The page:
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Workshops on EndNote, NIH reporting, and publication altmetrics, Jan 26 through Feb 7, ISR

2017 PAA Annual Meeting, April 27-29, Chicago

NIH funding opportunity: Etiology of Health Disparities and Health Advantages among Immigrant Populations (R01 and R21), open Jan 2017

Russell Sage 2017 Summer Institute in Computational Social Science, June 18-July 1. Application deadline Feb 17.

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Next Brown Bag

Mon, Jan 23, 2017 at noon:
Decline of cash assistance and child well-being, Luke Shaefer

Jeffrey Morenoff photo

Reintegration of Formerly Incarcerated Young Adults

a PSC Research Project

Investigator:   Jeffrey Morenoff

Intellectual Merit: Over the last two decades, the number of individuals incarcerated in prisons and jails in the United States has risen dramatically. As a result, over 700,000 prisoners are released each year. Released prisoners are disadvantaged educationally, economically, and socially, and the prison boom has been linked to increasing inequality in the US. Incarceration is disproportionately experienced by young, low skill, African-American males, and has important consequences. For those seeking to understand the experiences of young adults from poor urban communities, the criminal justice system is arguably now as important as the education system or the labor market.

Despite the magnitude of the increase in incarceration and the new scope of the criminal justice system, social scientists are only beginning to understand the consequences of these changes for the experiences of the young men and women whom they directly affect. The life course framework ? which focuses on the role of salient life events in structuring developmental trajectories and life transitions ? suggests that incarceration may be particularly consequential for those making the transition to adulthood. During this period, roughly age 18-25, critical life events typically occur, including school completion, first full-time employment, leaving the childhood household, and marriage and childbearing. Because incarceration separates individuals from social networks and interrupts schooling and employment, it has the potential to delay or preclude key life transitions and significantly alter trajectories.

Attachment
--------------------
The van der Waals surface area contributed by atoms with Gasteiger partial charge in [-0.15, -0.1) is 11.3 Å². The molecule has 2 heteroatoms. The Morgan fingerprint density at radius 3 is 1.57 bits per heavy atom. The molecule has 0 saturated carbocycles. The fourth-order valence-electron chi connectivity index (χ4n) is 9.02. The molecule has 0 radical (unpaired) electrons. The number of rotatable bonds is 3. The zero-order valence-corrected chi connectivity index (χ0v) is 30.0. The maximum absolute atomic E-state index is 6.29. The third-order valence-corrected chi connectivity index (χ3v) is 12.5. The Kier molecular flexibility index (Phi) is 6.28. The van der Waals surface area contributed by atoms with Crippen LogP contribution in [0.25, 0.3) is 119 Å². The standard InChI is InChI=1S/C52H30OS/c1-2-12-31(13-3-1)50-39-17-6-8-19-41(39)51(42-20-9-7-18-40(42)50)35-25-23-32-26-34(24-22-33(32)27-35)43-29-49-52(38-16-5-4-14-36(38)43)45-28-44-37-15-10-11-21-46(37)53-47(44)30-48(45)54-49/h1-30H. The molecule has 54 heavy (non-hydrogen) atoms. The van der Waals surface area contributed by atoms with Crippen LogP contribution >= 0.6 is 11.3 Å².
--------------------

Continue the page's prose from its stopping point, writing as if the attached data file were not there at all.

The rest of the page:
This project addresses critical gaps in the literatures on prisoner reentry and on the transition to adulthood among vulnerable populations: the role of social contexts. First, what we know about reconstructing one?s life after incarceration is mostly based on individual-level factors such as criminal history. Moreover, this research rarely focuses on the challenges facing people released during the transition to adulthood. Second, we know little about the role of social contexts in the transition to adulthood generally, and nothing about the importance of social contexts for formerly incarcerated young adults. This project investigates the role of two key contexts ? neighborhoods and households ? in the transition to adulthood among formerly incarcerated young people. Our aims are as follows:
1. Investigate the social and institutional processes that sort formerly incarcerated young adults into more or less advantaged and disadvantaged social contexts ? neighborhoods and households ? after their release from prison.
2. Examine the effects of neighborhood and household contexts on outcomes critical to the transition to adulthood, including employment, schooling, substance use, and further criminal justice system involvement.

Perhaps the primary reason for lack of research on this subpopulation is the difficulty in obtaining appropriate data. Involvement in the criminal justice system is not consistently measured in traditional social science datasets, and criminal justice data contain little information on social contexts or outcomes other than recidivism. To accomplish these aims, we will collect new administrative data on a cohort of individuals age 18 to 25 released on parole from Michigan prisons in 2003 and followed prospectively through 2009. At the conclusion of this project, these data will be made available to other researchers through the Inter-University Consortium on Political and Social Research (ICPSR).

Broader Impacts: (A) Through a better understanding of neighborhoods and household contexts, we can begin to develop educational, labor market, and other social institutions that meet the developmental needs of young adults involved in the criminal justice system. We will write policy briefs that will communicate our findings to policymakers, practitioners, and the public. (B) This project will make a significant contributi

Funding Period: 04/01/2011 to 03/31/2014

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